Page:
- Christmas Episode: Interestingly, there was no Peanuts animated series before this, so the show began with a Christmas episode.
- Christmas Rushed
- Crowd Song: The impromptu "ooooooooo" version of "Hark! The Herald Angels Sing" after the tree's transformation, followed by the real thing when Charlie Brown shows up.
- Dawson Casting: Averted. Melendez insisted that there be no adults doing kids' voices - as was and generally still is the staple of animation, and only one child actor was a professional (Peter Robbins, who was Charlie Brown.)
- Demoted to Extra: Shermy, a major character in the early days of the newspaper strip, has one line in the whole special, reflecting the increasing rarity of Schulz's use of him in the strip (he made his last appearance four years later).
- Does Not Understand Sarcasm/Insult Backfire:
Charlie Brown: Thanks for the Christmas card you sent me, Violet.
Violet: I didn't send you a Christmas card, Charlie Brown.
Charlie Brown: Don't you know sarcasm when you hear it?
- Dramatic Spotlight: Linus asks for one of these for his True Meaning of Christmas speech (seen in the page image for the latter).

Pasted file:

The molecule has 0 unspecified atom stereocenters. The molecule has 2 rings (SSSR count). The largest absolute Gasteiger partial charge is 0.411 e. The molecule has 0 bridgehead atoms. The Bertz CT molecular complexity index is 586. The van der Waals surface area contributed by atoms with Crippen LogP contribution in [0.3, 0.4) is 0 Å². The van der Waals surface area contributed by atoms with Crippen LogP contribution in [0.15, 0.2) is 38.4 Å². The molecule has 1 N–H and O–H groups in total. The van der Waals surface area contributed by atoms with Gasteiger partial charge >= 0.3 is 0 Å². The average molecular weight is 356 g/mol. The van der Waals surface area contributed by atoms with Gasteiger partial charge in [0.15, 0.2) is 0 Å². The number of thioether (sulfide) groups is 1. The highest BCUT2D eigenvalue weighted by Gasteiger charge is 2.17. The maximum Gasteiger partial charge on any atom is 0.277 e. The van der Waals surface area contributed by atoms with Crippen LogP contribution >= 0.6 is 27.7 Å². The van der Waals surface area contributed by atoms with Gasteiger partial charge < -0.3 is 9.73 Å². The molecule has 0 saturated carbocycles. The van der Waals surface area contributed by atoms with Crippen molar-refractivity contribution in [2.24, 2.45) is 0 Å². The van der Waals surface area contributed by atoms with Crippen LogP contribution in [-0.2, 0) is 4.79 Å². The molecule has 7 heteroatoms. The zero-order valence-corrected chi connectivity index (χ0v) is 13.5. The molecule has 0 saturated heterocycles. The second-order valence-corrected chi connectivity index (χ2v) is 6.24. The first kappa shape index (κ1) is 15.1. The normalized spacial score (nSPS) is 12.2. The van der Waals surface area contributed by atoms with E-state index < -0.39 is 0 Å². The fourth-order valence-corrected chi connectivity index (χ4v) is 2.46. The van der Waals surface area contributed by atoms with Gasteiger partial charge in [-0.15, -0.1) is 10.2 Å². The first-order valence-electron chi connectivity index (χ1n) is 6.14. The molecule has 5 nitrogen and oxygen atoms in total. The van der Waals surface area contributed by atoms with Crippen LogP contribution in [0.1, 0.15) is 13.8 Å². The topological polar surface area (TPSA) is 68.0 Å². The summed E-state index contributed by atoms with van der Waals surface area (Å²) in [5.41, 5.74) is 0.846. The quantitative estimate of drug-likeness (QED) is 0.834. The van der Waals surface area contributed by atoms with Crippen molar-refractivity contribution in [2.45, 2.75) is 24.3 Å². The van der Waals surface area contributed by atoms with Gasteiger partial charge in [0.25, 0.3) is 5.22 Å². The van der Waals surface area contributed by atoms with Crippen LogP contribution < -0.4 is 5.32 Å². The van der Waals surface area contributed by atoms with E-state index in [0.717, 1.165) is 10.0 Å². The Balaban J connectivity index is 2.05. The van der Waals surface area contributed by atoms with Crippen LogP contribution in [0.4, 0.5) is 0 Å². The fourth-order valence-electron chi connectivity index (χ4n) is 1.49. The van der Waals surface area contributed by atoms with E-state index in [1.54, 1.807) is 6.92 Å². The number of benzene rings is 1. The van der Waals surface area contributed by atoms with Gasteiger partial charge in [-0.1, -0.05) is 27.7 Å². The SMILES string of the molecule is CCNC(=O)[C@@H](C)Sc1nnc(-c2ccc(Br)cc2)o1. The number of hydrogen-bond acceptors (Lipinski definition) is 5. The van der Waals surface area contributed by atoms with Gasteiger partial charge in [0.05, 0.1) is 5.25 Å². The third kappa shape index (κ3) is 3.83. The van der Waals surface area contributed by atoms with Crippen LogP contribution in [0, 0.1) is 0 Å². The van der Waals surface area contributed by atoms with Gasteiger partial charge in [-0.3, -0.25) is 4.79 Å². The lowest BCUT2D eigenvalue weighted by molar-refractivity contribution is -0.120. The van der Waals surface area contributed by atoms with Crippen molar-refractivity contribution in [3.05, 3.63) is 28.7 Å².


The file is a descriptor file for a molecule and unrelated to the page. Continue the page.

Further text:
- Edited for Syndication: For most of its run on CBS, as well as its first VHS release, the scene of the kids throwing snowballs at the can on the fence was cut out. It was restored for its second VHS release and was reinstated in network broadcasts in 1997 (with the can redesigned). However, the shot of Snoopy tossing Linus at a billboard for Coca Cola (the special's original sponsor) is now lost.
- The original three airings also contained a sponsor tag at the end for Coca-Cola, which explains why later airings have the chorus fading out early.
- Enemy to All Living Things: Charlie Brown thinks he's this.
Charlie Brown: "I've killed it. AUGHH! Everything I touch gets ruined!"
- Everybody Do the Endless Loop: The "dancing" scene, which is also one of the most-parodied scenes from the special.
- Kicked Upstairs: It's implied Charlie Brown is the director of the Christmas play because no one trusts him in any meaningful role.
- Long Runners: It's only one special, but considering how long it's been on TV? It definitely counts.